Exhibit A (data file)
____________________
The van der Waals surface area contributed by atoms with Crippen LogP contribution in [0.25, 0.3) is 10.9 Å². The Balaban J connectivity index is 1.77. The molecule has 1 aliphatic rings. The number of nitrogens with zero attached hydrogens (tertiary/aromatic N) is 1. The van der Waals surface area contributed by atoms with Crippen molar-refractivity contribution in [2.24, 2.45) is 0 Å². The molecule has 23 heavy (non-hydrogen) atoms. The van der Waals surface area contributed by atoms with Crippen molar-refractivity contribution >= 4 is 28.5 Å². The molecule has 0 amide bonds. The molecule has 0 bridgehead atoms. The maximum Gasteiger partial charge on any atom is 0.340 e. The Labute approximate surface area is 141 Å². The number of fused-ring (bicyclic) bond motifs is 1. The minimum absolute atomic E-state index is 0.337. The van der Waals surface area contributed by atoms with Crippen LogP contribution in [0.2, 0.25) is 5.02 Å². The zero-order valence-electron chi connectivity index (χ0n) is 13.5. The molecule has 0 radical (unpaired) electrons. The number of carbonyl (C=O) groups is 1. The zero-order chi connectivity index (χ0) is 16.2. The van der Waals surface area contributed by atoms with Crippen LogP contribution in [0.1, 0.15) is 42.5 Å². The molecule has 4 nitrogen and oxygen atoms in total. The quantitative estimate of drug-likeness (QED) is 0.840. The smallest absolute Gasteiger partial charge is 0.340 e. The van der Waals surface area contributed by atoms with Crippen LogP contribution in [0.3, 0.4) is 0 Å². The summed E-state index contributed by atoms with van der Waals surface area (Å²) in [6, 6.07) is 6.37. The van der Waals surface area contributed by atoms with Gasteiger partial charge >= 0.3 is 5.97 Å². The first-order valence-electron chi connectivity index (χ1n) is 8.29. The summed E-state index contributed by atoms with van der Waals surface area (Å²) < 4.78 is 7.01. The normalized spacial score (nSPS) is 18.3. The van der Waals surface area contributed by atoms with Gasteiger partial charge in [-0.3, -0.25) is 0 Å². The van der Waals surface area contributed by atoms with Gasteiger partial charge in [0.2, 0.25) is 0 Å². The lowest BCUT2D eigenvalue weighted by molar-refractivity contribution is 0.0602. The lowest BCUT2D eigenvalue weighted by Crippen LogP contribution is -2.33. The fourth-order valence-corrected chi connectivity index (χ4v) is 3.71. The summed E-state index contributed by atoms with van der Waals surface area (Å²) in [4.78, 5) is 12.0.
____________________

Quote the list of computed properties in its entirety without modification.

The van der Waals surface area contributed by atoms with Crippen LogP contribution in [0.25, 0.3) is 10.9 Å². The Balaban J connectivity index is 1.77. The molecule has 1 aliphatic rings. The number of nitrogens with zero attached hydrogens (tertiary/aromatic N) is 1. The van der Waals surface area contributed by atoms with Crippen molar-refractivity contribution in [2.24, 2.45) is 0 Å². The molecule has 23 heavy (non-hydrogen) atoms. The van der Waals surface area contributed by atoms with Crippen molar-refractivity contribution >= 4 is 28.5 Å². The molecule has 0 amide bonds. The molecule has 0 bridgehead atoms. The maximum Gasteiger partial charge on any atom is 0.340 e. The Labute approximate surface area is 141 Å². The number of fused-ring (bicyclic) bond motifs is 1. The minimum absolute atomic E-state index is 0.337. The van der Waals surface area contributed by atoms with Crippen LogP contribution in [0.2, 0.25) is 5.02 Å². The zero-order valence-electron chi connectivity index (χ0n) is 13.5. The molecule has 0 radical (unpaired) electrons. The number of carbonyl (C=O) groups is 1. The zero-order chi connectivity index (χ0) is 16.2. The van der Waals surface area contributed by atoms with Crippen LogP contribution in [0.1, 0.15) is 42.5 Å². The molecule has 4 nitrogen and oxygen atoms in total. The quantitative estimate of drug-likeness (QED) is 0.840. The smallest absolute Gasteiger partial charge is 0.340 e. The van der Waals surface area contributed by atoms with Crippen LogP contribution in [0.3, 0.4) is 0 Å². The summed E-state index contributed by atoms with van der Waals surface area (Å²) in [6, 6.07) is 6.37. The van der Waals surface area contributed by atoms with Gasteiger partial charge >= 0.3 is 5.97 Å². The first-order valence-electron chi connectivity index (χ1n) is 8.29. The summed E-state index contributed by atoms with van der Waals surface area (Å²) < 4.78 is 7.01. The normalized spacial score (nSPS) is 18.3. The van der Waals surface area contributed by atoms with Gasteiger partial charge in [-0.3, -0.25) is 0 Å². The van der Waals surface area contributed by atoms with Gasteiger partial charge in [0.2, 0.25) is 0 Å². The lowest BCUT2D eigenvalue weighted by molar-refractivity contribution is 0.0602. The lowest BCUT2D eigenvalue weighted by Crippen LogP contribution is -2.33. The fourth-order valence-corrected chi connectivity index (χ4v) is 3.71. The summed E-state index contributed by atoms with van der Waals surface area (Å²) in [4.78, 5) is 12.0.